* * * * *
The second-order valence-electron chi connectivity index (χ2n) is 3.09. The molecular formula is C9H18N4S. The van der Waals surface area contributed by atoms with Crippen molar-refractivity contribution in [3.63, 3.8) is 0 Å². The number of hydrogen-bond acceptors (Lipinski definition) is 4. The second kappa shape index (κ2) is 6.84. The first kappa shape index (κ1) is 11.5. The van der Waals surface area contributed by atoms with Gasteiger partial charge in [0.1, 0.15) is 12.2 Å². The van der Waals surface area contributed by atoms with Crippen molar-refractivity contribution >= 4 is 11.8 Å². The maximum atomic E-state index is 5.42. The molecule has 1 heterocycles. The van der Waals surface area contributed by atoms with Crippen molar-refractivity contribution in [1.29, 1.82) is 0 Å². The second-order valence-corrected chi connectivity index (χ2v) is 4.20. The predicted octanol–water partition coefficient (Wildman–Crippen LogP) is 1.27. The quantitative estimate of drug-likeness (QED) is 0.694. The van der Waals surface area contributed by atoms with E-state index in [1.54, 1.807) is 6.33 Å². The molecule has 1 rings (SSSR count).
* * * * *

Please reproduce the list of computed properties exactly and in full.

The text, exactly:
The second-order valence-electron chi connectivity index (χ2n) is 3.09. The molecular formula is C9H18N4S. The van der Waals surface area contributed by atoms with Crippen molar-refractivity contribution in [3.63, 3.8) is 0 Å². The number of hydrogen-bond acceptors (Lipinski definition) is 4. The second kappa shape index (κ2) is 6.84. The first kappa shape index (κ1) is 11.5. The van der Waals surface area contributed by atoms with Gasteiger partial charge in [0.1, 0.15) is 12.2 Å². The van der Waals surface area contributed by atoms with Crippen molar-refractivity contribution >= 4 is 11.8 Å². The maximum atomic E-state index is 5.42. The molecule has 1 heterocycles. The van der Waals surface area contributed by atoms with Crippen molar-refractivity contribution in [1.29, 1.82) is 0 Å². The second-order valence-corrected chi connectivity index (χ2v) is 4.20. The predicted octanol–water partition coefficient (Wildman–Crippen LogP) is 1.27. The quantitative estimate of drug-likeness (QED) is 0.694. The van der Waals surface area contributed by atoms with E-state index in [1.54, 1.807) is 6.33 Å². The molecule has 1 rings (SSSR count).